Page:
Turkish Law Blog

The Legality of Subsidies in the field of Energy with regard to International Trade and Investment Law Part 1: An Overview

Selin Bräuning Selin Bräuning/ Friedrich-Schiller-Universität Jena
21 January, 2019

Starting Point: Subsidizing versus Free Trade


From Paris Agreement to One Planet Summit all considerations are on how to assess the sustainability. Hereby is the green energy and therefore the renewable energy investments are crucial for the developing countries. However, the problem is how to accomplish it. Considering the dependence of developing economies on foreign direct investment on one hand and the state support need of energy providers on the other, it is not that easy at all. Developing states do necessitate to promote the renewable energy industry, regarding the fact that the renewable energy industry, unlike in the developed countries, is not ready to survive on its own yet and this takes place mostly by two ways: (i)Subsidizing and (ii) Receiving Foreign Direct Investment in the area of renewables. Nonetheless, these two vehicles present conflicting interests from time to time, when they are attempted to be applied at the same time. This can also be seen as the following: Subsidizing may bring protectionism together, whereas foreign investment goes hand in hand with the degree of mercantilism and free trade.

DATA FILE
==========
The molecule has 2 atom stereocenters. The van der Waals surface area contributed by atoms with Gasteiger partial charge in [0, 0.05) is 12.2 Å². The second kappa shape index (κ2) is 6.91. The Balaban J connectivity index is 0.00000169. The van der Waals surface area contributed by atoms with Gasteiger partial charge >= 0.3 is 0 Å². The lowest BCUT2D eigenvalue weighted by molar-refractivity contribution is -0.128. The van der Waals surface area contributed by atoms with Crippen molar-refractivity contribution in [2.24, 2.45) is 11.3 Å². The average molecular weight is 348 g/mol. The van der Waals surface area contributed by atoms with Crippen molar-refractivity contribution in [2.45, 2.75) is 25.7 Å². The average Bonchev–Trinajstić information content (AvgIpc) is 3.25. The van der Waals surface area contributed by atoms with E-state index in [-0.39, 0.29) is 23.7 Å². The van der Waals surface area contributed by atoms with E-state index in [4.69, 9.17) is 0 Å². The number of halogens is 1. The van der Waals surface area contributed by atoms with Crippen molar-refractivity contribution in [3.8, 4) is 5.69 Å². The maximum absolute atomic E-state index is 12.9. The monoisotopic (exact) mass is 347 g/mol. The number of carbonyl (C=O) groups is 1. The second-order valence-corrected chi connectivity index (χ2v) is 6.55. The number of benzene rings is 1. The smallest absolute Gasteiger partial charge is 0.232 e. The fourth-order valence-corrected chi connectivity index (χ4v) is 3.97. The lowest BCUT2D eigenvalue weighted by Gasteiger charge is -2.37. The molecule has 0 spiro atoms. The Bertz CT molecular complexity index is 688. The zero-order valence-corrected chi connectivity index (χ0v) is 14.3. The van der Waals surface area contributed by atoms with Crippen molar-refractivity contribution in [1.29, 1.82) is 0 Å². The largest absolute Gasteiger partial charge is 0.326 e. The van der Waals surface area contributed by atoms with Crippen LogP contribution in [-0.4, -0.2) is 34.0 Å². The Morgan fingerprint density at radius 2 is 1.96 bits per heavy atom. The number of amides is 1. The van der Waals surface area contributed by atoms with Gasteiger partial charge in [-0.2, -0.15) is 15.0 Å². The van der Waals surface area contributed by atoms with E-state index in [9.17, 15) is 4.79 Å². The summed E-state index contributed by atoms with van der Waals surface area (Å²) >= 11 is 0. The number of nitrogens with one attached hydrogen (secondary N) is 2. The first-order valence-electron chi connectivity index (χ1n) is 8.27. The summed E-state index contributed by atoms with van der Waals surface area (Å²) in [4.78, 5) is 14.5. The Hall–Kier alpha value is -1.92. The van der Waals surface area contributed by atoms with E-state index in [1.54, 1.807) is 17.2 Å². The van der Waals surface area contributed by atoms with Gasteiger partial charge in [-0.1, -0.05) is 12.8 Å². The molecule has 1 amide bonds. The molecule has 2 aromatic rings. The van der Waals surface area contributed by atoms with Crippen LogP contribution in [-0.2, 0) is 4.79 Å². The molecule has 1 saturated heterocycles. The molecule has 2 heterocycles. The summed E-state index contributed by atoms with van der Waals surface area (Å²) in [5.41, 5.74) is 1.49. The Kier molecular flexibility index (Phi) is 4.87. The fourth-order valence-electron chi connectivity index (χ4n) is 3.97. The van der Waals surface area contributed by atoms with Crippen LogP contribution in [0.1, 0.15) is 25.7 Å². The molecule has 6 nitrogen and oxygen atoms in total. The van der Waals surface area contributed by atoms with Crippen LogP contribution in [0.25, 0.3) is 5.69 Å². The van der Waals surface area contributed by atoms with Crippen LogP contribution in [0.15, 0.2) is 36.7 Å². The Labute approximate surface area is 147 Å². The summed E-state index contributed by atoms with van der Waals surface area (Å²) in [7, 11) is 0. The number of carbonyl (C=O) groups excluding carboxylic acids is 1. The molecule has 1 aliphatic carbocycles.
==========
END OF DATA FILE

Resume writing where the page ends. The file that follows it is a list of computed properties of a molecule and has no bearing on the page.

Governments intervene in the economy to achieve their economic and social objectives. In this regard subsidies[1] are to be seen as one of the most significant tools of governments to influence the economy according to these objectives. On one hand, subsidies assist the governments to obtain their purposes, but on the other hand, they can have a negative impact on compliance with international trade and investment law. As the energy sector plays a key role in developing countries, the management of the energy sector and hence government policy in the energy sector has become very substantial. And these energy policies are to be arranged mainly depending on the energy development of each country, including energy production, distribution and consumption. Thereby, as mentioned in the previous sentences, subsidies are one of the most fundamental instruments for regulators to implement their energy development policy.


Energy and Its Subsidies

The energy sector consists of all the activities of the industries involved in the production, sale,  refining and distribution of energy. The energy industry contains in particular the oil industry, the gas industry, the electricity industry, the coal industry, the nuclear energy industry and the renewable energy industry. This diversity of activities and industries included in the energy sector induces different types of energy subsidies. The categorization of energy subsidies is based on the particular structure of public support, the range of support they provide, and the type of industry (fossil fuel subsidies[2] and renewable energy subsidies[3]) that they provide affect.


Ecological Concerns and the Legal Boundaries